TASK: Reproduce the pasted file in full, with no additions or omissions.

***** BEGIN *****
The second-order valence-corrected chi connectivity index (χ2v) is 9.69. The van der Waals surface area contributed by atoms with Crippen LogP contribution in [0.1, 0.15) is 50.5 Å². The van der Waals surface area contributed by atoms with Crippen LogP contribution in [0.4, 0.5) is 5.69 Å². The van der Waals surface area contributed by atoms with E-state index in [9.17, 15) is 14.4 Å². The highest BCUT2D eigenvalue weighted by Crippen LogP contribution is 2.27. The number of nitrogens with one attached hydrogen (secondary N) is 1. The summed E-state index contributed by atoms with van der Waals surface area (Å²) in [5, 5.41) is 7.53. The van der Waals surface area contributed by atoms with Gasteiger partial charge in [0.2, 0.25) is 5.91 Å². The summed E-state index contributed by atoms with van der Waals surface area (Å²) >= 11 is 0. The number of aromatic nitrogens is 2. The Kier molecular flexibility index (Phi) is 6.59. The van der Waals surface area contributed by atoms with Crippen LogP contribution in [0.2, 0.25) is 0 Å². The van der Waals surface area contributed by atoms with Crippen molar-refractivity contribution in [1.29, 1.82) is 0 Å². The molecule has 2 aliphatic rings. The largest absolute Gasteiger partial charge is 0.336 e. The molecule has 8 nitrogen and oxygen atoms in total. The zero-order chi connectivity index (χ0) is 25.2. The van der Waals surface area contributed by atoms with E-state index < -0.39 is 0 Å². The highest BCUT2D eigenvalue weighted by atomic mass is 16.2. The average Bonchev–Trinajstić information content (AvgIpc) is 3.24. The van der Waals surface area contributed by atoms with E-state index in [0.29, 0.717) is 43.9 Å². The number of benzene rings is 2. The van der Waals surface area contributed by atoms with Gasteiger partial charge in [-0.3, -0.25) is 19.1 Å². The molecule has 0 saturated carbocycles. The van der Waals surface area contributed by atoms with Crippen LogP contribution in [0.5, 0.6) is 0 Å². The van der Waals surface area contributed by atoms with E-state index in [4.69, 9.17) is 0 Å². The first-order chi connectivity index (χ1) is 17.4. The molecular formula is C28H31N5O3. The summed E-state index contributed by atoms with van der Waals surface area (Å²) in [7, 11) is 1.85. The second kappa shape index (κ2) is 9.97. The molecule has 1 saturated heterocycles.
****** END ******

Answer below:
The second-order valence-corrected chi connectivity index (χ2v) is 9.69. The van der Waals surface area contributed by atoms with Crippen LogP contribution in [0.1, 0.15) is 50.5 Å². The van der Waals surface area contributed by atoms with Crippen LogP contribution in [0.4, 0.5) is 5.69 Å². The van der Waals surface area contributed by atoms with E-state index in [9.17, 15) is 14.4 Å². The highest BCUT2D eigenvalue weighted by Crippen LogP contribution is 2.27. The number of nitrogens with one attached hydrogen (secondary N) is 1. The summed E-state index contributed by atoms with van der Waals surface area (Å²) in [5, 5.41) is 7.53. The van der Waals surface area contributed by atoms with Gasteiger partial charge in [0.2, 0.25) is 5.91 Å². The summed E-state index contributed by atoms with van der Waals surface area (Å²) >= 11 is 0. The number of aromatic nitrogens is 2. The Kier molecular flexibility index (Phi) is 6.59. The van der Waals surface area contributed by atoms with Crippen LogP contribution in [0.2, 0.25) is 0 Å². The van der Waals surface area contributed by atoms with Crippen molar-refractivity contribution in [1.29, 1.82) is 0 Å². The molecule has 2 aliphatic rings. The largest absolute Gasteiger partial charge is 0.336 e. The molecule has 8 nitrogen and oxygen atoms in total. The zero-order chi connectivity index (χ0) is 25.2. The van der Waals surface area contributed by atoms with E-state index < -0.39 is 0 Å². The highest BCUT2D eigenvalue weighted by atomic mass is 16.2. The average Bonchev–Trinajstić information content (AvgIpc) is 3.24. The van der Waals surface area contributed by atoms with E-state index in [0.29, 0.717) is 43.9 Å². The number of benzene rings is 2. The van der Waals surface area contributed by atoms with Gasteiger partial charge in [-0.3, -0.25) is 19.1 Å². The molecule has 0 saturated carbocycles. The van der Waals surface area contributed by atoms with Crippen LogP contribution in [0.5, 0.6) is 0 Å². The van der Waals surface area contributed by atoms with E-state index in [4.69, 9.17) is 0 Å². The first-order chi connectivity index (χ1) is 17.4. The molecular formula is C28H31N5O3. The summed E-state index contributed by atoms with van der Waals surface area (Å²) in [7, 11) is 1.85. The second kappa shape index (κ2) is 9.97. The molecule has 1 saturated heterocycles.